on a losing wicket.
Even as a ten-year-old boy in Miss Silk’s Scripture class, when I heard the account of how the parting of the Red Sea could actually be explained by freak tides, and that the story of the loaves and fishes really taught us how Jesus set an example by sharing His disciples’ picnic (so everybody else shared theirs), I thought: “Don’t be silly Miss Silk! If Jesus couldn’t do miracles, why should we listen? If the bush was just burning naturally, then Moses was fooled.”
But – perhaps because like countless would-be Christians down the ages I was fighting an internal scepticism about the supernatural claims of religion – I found myself as an undergraduate powerfully drawn towards the sermons and writings of Joseph Butler. The persuasive, quiet sense of this early- 18th-century Bishop of Durham makes (as our college dean, Mark Santer, later to become Bishop of Birmingham, put it gently to me) “the best case one can” for the theory of natural religion.
By induction alone, Butler seems to suggest, we can draw from what we know of ourselves, of science, and of our world, a picture of the mind of God. He was suspicious of revelation. Butler it was who remarked to the evangelist John Wesley: “Sir, the pretending to extraordinary revelations and gifts of the Holy Ghost is a horrid thing, a very horrid thing.”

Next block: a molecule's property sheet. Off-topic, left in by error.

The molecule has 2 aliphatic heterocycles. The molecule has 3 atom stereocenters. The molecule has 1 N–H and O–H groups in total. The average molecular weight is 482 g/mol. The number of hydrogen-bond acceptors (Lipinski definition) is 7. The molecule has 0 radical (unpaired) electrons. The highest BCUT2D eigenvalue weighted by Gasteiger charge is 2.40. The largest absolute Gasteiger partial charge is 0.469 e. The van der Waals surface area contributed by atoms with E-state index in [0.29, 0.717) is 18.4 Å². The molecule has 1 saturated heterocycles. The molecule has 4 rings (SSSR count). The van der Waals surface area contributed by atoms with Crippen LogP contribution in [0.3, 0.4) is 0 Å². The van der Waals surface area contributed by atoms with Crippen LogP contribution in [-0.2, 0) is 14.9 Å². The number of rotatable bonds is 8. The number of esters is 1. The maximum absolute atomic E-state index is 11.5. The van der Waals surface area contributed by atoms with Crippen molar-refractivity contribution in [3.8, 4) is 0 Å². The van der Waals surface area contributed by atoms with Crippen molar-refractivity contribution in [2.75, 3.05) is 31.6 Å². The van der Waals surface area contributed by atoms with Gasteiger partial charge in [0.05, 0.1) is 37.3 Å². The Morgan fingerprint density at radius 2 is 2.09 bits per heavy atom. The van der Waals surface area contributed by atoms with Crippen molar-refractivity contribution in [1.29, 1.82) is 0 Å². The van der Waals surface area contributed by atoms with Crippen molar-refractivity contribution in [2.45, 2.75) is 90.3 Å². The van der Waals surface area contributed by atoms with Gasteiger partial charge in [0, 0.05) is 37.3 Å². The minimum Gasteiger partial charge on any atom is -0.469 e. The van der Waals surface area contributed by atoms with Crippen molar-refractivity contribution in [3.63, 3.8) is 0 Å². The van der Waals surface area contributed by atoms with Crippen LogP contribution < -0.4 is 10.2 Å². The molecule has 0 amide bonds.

In typically compressed but lucid style, he ascribed human goodness to a divine intention. Look at human nature, he said. “It will as fully appear from this our nature . . . is adapted to virtue, as, from the idea of a watch, it appears that its nature . . . is adapted to measure time.” Every work, he said, “is a system; and as every particular thing, both natural and artificial, is for some use or purpose, out of or beyond itself,” so we must ask what mankind is for. He went on to induce the existence of God from the fact that human nature yearns towards something greater and more perfect than itself.
My 1910 Encyclopaedia Britannica devotes 6,000 words to Joseph Butler, and about the same to John Wesley. By the 1960 edition Wesley is steady at 6,000 but Butler is down to a quarter of that length. Today Wesley gets about six times as many words as Butler. Revelation may be a very horrid thing, but it seems to be selling better than reason.
At university I tried very hard to convince myself (as one senses Butler was trying to convince himself) that this appeal to sense will do. I was wrestling with my own sexual leanings at the time (I was 19) and the idea that anything we find within ourselves must be put there for a purpose appealed. Interestingly, it is the Butlerian slant we get today from those Anglicans who advocate the ordination of gay bishops: God cannot reject any loving impulse He has implanted in men, they say. “Really?” I asked the shade of Joseph Butler at 19, and ask the modernists now: how about child- molesting?